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I need help indentifying my squash issues

 
Alex Ojeda
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Hello Permie Village,

I'm having a problem with squash in my garden. In spring my squash was killed off one at a time by this problem and now my fall planting is doing the same. These squash are delicata and Pensylvania Dutch crook neck. The latter is supposed to be resistant to squash bugs.

OK, the white starts slowly on one leaf and then spreads to the other leaves. It starts on the leaf, down where the stem is, and then goes all the way to the tip. Eventually, the plant is weak and droops horribly in even the least sunlight.

Eventually it goes to the next plant and then the next and then the next. My squash are about six feet apart in the garden.

I can't find anything on the net. It isn't fungus, I've seen that at a friend's house. This is purely a coloration issue in the leaf. Please see the pictures. One is a picture of a leaf starting to turn and the other is a plant that's totally taken over and going fast.

Any help would be earth-shattering for me at this point. Yeah, I need to calm down
IMG_2326.JPG
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Starting to go
IMG_2300.JPG
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Gone
IMG_2325.JPG
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Middle stage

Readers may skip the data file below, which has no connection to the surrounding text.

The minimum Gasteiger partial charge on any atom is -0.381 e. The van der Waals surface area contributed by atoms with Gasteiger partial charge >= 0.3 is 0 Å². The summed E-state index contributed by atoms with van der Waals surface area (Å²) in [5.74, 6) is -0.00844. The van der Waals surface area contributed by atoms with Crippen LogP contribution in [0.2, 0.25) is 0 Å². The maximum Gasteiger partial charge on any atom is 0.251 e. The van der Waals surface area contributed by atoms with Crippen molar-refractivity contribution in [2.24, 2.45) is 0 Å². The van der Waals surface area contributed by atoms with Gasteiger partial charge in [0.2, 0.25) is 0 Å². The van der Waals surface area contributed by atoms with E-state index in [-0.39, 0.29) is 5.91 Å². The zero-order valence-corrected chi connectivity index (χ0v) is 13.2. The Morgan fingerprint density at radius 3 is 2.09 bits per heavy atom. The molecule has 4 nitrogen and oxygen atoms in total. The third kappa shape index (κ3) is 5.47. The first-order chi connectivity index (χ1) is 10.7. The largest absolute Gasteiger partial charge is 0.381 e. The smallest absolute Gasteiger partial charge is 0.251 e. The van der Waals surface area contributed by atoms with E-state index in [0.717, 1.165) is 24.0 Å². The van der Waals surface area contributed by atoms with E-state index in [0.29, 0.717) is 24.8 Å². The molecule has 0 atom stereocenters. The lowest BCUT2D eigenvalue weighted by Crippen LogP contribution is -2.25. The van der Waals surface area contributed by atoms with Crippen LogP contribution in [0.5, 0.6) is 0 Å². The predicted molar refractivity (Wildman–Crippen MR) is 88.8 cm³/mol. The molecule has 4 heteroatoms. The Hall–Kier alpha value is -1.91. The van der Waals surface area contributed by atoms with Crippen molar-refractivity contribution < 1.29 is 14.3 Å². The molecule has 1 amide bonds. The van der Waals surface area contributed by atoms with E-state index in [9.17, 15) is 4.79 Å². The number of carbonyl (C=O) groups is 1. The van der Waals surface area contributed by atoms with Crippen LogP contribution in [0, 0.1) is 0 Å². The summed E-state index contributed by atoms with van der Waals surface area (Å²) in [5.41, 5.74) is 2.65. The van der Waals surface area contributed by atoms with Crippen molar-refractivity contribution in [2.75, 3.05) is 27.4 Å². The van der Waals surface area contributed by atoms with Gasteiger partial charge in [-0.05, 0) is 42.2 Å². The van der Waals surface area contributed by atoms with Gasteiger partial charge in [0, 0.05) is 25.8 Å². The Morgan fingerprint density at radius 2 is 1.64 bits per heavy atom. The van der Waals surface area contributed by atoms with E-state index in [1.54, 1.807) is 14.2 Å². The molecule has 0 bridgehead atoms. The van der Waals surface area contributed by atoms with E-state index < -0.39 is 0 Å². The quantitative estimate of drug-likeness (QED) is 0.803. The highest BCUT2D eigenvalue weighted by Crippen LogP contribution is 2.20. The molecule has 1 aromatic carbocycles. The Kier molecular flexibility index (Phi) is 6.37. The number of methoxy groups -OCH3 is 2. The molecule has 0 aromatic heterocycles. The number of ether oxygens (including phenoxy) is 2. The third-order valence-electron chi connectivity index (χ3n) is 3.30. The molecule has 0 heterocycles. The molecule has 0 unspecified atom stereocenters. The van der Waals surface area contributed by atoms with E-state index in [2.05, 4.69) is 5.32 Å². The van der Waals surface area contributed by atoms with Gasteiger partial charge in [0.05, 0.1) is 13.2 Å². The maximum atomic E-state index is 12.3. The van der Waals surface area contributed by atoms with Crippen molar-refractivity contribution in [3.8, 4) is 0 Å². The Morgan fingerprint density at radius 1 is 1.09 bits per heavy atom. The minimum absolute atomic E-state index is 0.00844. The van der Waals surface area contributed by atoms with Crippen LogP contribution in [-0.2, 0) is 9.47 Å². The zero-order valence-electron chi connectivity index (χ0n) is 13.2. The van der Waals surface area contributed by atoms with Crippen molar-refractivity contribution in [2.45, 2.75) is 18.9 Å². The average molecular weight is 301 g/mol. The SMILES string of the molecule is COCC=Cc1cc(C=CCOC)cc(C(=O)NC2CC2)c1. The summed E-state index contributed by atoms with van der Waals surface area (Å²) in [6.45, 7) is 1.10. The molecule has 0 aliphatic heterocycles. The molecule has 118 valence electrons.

Paul Abbott
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Sounds like powdery mildew. I think the best thing for that is to increase air circulation and try to keep the foliage dry.
 
Alex Ojeda
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Paul Abbott wrote:Sounds like powdery mildew. I think the best thing for that is to increase air circulation and try to keep the foliage dry.


Now that I've uploaded the photos do you still think that? I've seen a friend's squash and that was very much a mildew and powdery. This is only color, no powder. let me know. Thanks for the help!
 
Michael Newby
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I'd have to say that it kind of looks like a micronutrient deficiency to me. What's your soil like? Do you know the pH, because at certain levels nutrients can become unavailable for absorbtion by the plant even if it's plentiful in the soil.
 
Alex Ojeda
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mnewby McCoy wrote:I'd have to say that it kind of looks like a micronutrient deficiency to me. What's your soil like? Do you know the pH, because at certain levels nutrients can become unavailable for absorbtion by the plant even if it's plentiful in the soil.


Interesting. My soil is nice and dark, but I may have a pH issue. I'll have to check it. Do you suggest a preferred method?
 
eric firpo